Structure and Morphology. The phase structures of the obtained samples were measured by powder XRD techniques, and the results are shown in Figure 1a. The obvious peaks at 25.3, 37.8, 48.1, 53.9 and 55.1° were corresponding to (1 0 1), (0 0 4), (2 0 0), (1 0 5) and (2 1 1) facets of anatase phase TiO2. The peak intensity in all doped samples obviously weakened in the existence of Cu dopant, which was the influence of impurity ions on the crystal structure. Although no other diffraction peak of co-doped sample appeared, the (1 0 1) and (2 0 0) peak location of Cu/N codoped TiO2 evidently moved in high-angle region and the (0 0 4) peak location reversely shifted, compared with the undoped TiO2 samples. Based on the Bragg's Law and the formula for a tetragonal unit cell, the lattice parameters of the as-prepared samples are summarized in Table S1. The related lattice parameters (a and c) of Cu-TiO2 reached 3.826 and 9.617 Å, which are slightly bigger than those of undoped TiO2 (a = 3.815 and c = 9.611 Å). It was reasonable since the radius of Cu(Ⅰ/Ⅱ) (~0.73 Å) was greater than that of Ti(Ⅳ) (0.61 Å), resulting in the extension of bond lengths and the expansion of lattice.[35] Besides, the lattice parameter c value of N-TiO2 increased by about 0.03 Å and other parameter are never distinctly changed, compared with that of the undoped TiO2. Combined with the above results, it was consistent with swelling of the unit cell caused by the interstitial N and substitutional Cu in anatase phase TiO2 structure[35,36].

    Figure 1

    Figure 1.  XRD patterns of the obtained samples (degree range: a. 10-80° and b. 23-50°).

    The surface chemical states of the materials were detested by the XPS measurement. As shown in Figure 2a, the strong peaks at 458.7 and 464.5 eV were assigned to Ti(Ⅳ), while the shoulder peaks at 457.4 and 463.1 eV were interpreted as Ti(Ⅲ) in the 8-Cu/N-TiO2 sample.[37,38] In the Cu 2p XPS spectrum (Figure 2b), the strong peaks at 934.7 and 954.3 eV were assigned to the Cu(Ⅱ) in 8-Cu/N-TiO2.[25] In the spectrum of N 1s (Figure 2c), the characteristic peak of N-O bond appeared at 400.1 eV, indicating that the N impurity was interstitially doped in the lattice of TiO2.[25,39] Based on the above results, the N and Cu impurities were successfully co-doped into the crystal structure of TiO2.

    Figure 2

    Figure 2.  XPS spectra of the 8-Cu/N-TiO2 sample (a. Ti2p, b. Cu 2p and c. N 1s).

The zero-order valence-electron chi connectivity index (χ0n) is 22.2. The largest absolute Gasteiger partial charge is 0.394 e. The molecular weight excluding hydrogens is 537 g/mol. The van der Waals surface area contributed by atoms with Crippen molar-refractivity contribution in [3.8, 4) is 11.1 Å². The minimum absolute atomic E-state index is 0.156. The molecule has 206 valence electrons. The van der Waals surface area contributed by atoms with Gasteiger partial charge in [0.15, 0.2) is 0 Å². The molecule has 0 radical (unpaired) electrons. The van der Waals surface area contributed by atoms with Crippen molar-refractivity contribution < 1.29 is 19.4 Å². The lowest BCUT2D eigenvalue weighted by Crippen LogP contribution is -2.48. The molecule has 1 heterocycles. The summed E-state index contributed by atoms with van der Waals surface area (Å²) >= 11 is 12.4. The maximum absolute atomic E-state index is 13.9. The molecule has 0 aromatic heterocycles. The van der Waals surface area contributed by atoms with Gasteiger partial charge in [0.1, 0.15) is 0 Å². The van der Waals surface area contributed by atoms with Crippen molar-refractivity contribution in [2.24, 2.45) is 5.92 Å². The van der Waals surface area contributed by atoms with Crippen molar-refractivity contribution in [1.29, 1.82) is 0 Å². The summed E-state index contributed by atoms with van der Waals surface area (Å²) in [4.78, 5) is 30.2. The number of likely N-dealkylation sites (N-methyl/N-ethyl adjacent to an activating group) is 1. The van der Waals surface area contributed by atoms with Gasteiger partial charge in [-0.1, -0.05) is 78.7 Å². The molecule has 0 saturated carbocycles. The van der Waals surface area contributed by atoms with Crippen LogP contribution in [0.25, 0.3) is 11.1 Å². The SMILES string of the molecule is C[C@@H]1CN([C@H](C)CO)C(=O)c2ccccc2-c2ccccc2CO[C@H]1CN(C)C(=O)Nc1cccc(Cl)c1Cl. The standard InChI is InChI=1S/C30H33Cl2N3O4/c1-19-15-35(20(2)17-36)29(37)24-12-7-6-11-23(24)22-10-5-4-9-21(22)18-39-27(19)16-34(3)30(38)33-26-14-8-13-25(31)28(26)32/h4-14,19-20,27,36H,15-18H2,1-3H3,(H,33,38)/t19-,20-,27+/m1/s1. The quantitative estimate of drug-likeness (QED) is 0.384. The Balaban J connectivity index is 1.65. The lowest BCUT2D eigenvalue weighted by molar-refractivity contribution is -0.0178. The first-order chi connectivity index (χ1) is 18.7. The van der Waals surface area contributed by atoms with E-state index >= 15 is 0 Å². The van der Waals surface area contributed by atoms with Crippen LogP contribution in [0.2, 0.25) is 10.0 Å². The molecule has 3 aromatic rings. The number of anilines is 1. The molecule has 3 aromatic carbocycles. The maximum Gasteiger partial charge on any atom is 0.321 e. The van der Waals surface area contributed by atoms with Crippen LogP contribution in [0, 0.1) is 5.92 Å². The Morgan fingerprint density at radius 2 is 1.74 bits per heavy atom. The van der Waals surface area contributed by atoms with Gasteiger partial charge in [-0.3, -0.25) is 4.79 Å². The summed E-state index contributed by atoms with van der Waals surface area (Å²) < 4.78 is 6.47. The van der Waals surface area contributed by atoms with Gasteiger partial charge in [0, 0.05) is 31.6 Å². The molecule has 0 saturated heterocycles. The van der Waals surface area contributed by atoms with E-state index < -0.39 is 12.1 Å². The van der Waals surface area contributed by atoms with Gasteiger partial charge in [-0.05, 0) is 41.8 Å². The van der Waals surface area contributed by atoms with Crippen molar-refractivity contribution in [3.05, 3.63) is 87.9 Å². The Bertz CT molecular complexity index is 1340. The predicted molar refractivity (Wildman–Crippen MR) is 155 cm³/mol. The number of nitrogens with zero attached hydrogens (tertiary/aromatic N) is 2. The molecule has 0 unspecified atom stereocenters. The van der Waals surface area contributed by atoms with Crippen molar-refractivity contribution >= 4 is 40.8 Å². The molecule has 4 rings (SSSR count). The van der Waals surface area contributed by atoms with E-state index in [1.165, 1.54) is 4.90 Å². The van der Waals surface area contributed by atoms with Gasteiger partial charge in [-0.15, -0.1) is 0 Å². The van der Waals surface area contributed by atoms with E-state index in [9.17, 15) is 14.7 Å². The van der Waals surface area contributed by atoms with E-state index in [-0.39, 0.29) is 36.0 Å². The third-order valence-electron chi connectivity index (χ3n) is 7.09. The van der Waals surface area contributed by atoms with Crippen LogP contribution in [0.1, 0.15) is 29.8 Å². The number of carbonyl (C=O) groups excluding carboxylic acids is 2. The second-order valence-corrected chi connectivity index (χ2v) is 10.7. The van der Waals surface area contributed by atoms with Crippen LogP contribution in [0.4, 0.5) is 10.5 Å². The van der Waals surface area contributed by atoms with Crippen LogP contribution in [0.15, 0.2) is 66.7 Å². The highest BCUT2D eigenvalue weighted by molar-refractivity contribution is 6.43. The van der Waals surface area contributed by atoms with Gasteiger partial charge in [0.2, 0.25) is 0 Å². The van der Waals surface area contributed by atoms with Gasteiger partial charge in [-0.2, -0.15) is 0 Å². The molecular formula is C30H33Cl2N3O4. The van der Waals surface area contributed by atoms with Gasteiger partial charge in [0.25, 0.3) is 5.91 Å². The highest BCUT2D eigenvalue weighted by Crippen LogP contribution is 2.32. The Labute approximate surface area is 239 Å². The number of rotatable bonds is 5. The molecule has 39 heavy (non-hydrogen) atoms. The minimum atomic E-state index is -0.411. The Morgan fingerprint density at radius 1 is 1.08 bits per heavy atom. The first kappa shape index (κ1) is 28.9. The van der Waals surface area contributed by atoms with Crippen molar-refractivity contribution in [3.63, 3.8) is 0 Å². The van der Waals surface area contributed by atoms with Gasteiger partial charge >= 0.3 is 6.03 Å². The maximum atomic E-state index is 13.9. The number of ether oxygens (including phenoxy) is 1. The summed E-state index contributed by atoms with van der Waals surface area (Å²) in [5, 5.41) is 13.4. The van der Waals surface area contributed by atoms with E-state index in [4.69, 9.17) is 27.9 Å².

The morphologies of TiO2, N-TiO2, Cu-TiO2 and 8-Cu/N-TiO2 samples were detected by SEM measurement. The SEM image in Figure 3a revealed that TiO2 exhibited a fibrous morphology. In the images of doped TiO2 samples (Figure 3b-d), the short rod-like structure appeared due to the impurity doping. The morphology of 8-Cu/N-TiO2 sample was further elucidated using TEM measurement. As shown in Figure 3e, the rod-like morphology is made up of nanoparticles. According to the N2 adsorption-desorp-tion measurements, the surface areas of TiO2, N-TiO2, Cu-TiO2 and 8-Cu/N-TiO2 samples reached 35.6, 38.6, 36.5 and 45.9 m2/g, respectively, indicating the Cu and N co-doping promoted the specific surface area of TiO2 catalyst. In the inset image of Figure 3e, the lattice fringes of 0.351 and 0.244 nm corresponded to the (1 0 1) and (1 0 3) lattice planes of anatase TiO2. Additionally, the EDX mapping in Figure 3f showed that the N, Cu and Ti elements were uniformly distributed of the rod surface. Combined with the analysis of XRD and XPS, it can be deduced that Cu and N impurities were successfully doped into the rod-like TiO2 materials.

    Figure 3

    Figure 3.  SEM images of the TiO2 (a), N-TiO2 (b), Cu-TiO2 (c) and 8-Cu/N-TiO2 (d) samples; TEM image (e) and EDX mapping (f) of 8-Cu/N-TiO2.

    The DRS and VB-XPS measurements were performed to investigate the band structure of the as-prepared TiO2, N-TiO2, Cu-TiO2 and 8-Cu/N-TiO2 samples. As shown in Figure 4a, the doped TiO2 samples exhibited red shift of the absorption edges compared with that of pristine TiO2. The optical absorption intensity of 8-Cu/N-TiO2 obviously improved in the wavelength region of 550-800 nm, which was possibly due to the formation of Ti(Ⅲ) or oxygen defect. In the inset of Figure 4a, the band gap (Eg) values of TiO2, N-TiO2, Cu-TiO2 and 8-Cu/N-TiO2 were calculated by the Kubelka-Munk function to be 2.98, 2.79, 2.87 and 2.64 eV, respectively. The decreased Eg values were induced by Cu and N doping. In the VB-XPS spectra (Figure 4b), the VB values of TiO2, N-TiO2, Cu-TiO2 and 8-Cu/N-TiO2 samples reached 2.80, 2.68, 2.47 and 2.35 eV, respectively. Combined with Eg, the corre-sponding CB values were respectively calculated to be -0.18, -0.19, -0.31 and -0.29 eV. Based on the above results, N and Cu doping promoted the CB position of TiO2-based catalysts, which was beneficial for CO2 reduction.

    Figure 4

    Figure 4.  DRS (a) and VB-XPS (b) spectra of the as-prepared samples (A. TiO2, B. Cu-TiO2, C. N-TiO2 and D. 8-Cu/N-TiO2).